Brooks: Smith can get Bucs on track


I heard one of the best summaries of what's happened to the Tampa Bay Buccaneers in recent years on Tuesday.

"You talk about consistency and the way of doing business. That's gotten lost over the years," Derrick Brooks said, shortly after the Buccaneers announced he will be inducted into the team's Ring of Honor and his jersey will be retired. "It really has. The sense of direction, how you go about doing things. All of those things have really gotten lost and can't be defined. What is the Buccaneer way?"

But Brooks believes that, with new coach Lovie Smith, Tampa Bay can get back to being a well-defined and successful team.

"Now, I think you can have an answer and get a visual of what that is," Brooks said. "That's what I think he brings. Is that going to turn into Super Bowl championships or 12-win seasons? I don't know, but I think Coach Smith being the right guy at the right time gives us a good start. He brings a lot more experience in this situation than what coach [Tony] Dungy did in 1996 because he has a better football team. You can tell by some of the offseason movements how they're going about their business. It's not overly splashy, but it's definitely been effective. Now, it's about bringing all this stuff together and keeping everybody on the same page."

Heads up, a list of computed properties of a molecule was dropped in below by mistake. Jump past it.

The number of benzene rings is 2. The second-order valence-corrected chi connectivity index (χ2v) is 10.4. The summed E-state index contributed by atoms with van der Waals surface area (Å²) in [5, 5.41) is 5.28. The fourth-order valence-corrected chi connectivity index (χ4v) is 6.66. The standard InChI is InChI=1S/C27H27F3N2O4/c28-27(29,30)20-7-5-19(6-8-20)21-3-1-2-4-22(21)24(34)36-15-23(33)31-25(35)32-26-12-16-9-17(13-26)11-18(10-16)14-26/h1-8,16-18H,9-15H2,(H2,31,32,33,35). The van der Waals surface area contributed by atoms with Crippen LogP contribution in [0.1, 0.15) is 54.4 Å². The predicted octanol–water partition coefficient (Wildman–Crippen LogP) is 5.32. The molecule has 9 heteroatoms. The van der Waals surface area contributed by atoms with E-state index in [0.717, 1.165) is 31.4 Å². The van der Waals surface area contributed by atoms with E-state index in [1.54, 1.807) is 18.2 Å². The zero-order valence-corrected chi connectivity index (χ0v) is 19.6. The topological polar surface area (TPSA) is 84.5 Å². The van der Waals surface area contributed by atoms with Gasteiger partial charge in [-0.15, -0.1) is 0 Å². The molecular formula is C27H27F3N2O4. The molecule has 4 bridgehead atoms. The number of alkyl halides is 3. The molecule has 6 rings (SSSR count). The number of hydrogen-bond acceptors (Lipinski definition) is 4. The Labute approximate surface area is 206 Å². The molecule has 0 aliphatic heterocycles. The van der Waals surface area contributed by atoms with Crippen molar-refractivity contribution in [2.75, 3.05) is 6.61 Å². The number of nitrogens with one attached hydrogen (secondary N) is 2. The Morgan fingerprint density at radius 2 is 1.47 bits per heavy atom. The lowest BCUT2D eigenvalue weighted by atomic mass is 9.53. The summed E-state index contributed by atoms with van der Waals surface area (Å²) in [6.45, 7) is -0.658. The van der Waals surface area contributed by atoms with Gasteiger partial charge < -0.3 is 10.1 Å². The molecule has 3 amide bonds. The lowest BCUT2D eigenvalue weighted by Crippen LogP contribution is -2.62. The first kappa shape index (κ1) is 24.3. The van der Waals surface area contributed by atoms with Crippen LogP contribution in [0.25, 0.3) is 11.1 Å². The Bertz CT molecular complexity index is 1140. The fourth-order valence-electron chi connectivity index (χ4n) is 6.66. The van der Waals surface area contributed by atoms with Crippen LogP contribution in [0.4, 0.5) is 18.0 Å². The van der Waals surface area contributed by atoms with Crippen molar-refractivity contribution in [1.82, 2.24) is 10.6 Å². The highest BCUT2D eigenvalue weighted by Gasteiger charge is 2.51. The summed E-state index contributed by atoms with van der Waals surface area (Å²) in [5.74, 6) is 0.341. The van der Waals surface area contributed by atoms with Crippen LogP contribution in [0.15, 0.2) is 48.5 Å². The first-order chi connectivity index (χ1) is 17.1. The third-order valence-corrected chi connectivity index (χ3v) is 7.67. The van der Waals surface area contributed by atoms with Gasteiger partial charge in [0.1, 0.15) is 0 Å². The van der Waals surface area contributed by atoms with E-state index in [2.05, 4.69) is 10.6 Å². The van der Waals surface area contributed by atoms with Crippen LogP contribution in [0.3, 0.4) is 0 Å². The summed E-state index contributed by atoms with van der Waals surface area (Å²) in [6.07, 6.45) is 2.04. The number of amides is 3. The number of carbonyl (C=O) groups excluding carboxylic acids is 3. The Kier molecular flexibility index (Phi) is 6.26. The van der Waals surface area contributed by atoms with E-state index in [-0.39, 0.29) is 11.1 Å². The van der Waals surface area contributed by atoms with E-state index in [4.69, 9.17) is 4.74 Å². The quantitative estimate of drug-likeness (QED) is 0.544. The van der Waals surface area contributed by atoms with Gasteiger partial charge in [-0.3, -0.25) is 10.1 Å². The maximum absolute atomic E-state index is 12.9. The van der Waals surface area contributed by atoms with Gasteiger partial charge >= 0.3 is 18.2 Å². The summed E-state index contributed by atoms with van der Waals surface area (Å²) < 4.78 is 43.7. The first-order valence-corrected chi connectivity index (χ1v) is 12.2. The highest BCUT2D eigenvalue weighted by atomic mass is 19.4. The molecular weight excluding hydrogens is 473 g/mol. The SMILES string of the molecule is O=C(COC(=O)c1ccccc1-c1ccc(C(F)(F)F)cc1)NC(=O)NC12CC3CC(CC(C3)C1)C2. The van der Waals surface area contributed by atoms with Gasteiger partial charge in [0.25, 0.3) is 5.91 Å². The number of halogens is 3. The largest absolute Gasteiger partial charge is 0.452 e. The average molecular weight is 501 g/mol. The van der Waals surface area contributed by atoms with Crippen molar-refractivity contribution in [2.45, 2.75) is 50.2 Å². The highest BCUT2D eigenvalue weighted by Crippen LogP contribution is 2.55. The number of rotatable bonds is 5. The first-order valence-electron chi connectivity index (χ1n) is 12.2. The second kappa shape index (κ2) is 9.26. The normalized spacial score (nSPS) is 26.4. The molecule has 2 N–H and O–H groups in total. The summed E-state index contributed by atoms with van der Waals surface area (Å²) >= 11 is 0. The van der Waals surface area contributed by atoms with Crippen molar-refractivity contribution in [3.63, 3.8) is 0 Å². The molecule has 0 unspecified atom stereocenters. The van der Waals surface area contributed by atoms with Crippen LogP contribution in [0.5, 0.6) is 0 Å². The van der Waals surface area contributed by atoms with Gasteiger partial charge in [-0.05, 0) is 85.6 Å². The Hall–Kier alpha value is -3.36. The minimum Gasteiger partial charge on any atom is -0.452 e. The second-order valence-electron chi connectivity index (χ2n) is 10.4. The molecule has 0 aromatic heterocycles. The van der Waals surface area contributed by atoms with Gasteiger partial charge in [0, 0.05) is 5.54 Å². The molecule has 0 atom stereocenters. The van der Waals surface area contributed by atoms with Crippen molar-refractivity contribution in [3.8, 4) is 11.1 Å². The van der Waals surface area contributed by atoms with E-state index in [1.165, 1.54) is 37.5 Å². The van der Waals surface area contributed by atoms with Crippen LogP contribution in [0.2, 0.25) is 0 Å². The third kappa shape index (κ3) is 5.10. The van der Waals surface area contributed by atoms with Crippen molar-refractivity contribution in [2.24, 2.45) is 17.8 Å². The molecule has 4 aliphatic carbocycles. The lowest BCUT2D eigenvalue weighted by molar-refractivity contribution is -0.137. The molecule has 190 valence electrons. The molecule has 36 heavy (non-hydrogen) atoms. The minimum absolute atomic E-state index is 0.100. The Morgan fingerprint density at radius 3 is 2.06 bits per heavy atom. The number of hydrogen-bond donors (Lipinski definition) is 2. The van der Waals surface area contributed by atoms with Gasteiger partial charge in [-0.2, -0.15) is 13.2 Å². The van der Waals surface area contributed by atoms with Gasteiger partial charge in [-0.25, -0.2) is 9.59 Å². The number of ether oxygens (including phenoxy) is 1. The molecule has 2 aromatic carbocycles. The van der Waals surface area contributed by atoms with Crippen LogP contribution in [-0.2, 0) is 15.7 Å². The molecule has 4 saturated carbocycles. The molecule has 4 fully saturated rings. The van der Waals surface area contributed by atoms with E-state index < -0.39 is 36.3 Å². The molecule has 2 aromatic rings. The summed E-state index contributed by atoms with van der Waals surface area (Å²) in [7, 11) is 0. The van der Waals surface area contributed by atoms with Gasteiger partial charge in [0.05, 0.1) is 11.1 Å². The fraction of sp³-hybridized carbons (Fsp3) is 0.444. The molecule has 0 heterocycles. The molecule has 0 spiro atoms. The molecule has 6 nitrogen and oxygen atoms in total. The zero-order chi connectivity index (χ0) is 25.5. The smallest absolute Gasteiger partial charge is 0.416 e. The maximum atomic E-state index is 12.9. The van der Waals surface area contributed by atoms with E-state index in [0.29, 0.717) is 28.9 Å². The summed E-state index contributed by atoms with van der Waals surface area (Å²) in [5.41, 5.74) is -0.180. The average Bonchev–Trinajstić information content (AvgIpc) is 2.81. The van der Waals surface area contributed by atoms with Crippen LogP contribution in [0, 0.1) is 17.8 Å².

I think Brooks is right. I like everything I've seen out of Smith and general manager Jason Licht so far. There's a sense of order that's reminiscent of the Dungy days. That order seemed to gradually get lost as the Bucs went through coaches Jon Gruden, Raheem Morris and Greg Schiano and general managers Bruce Allen and Mark Dominik.

Smith should know the Dungy way and how to succeed in Tampa Bay. He was the linebackers coach on Dungy's original staff in Tampa Bay. Smith went on to become defensive coordinator for the St. Louis Rams and the head coach of the Chicago Bears.

Brooks said he's confident Smith is the coach to get things back on track in Tampa Bay.

"It's not so much the X's and O's, more so the Jims and the Joes," Brooks said. "I think he's shown my yes is yes and my no is no. It's not a guessing game with him."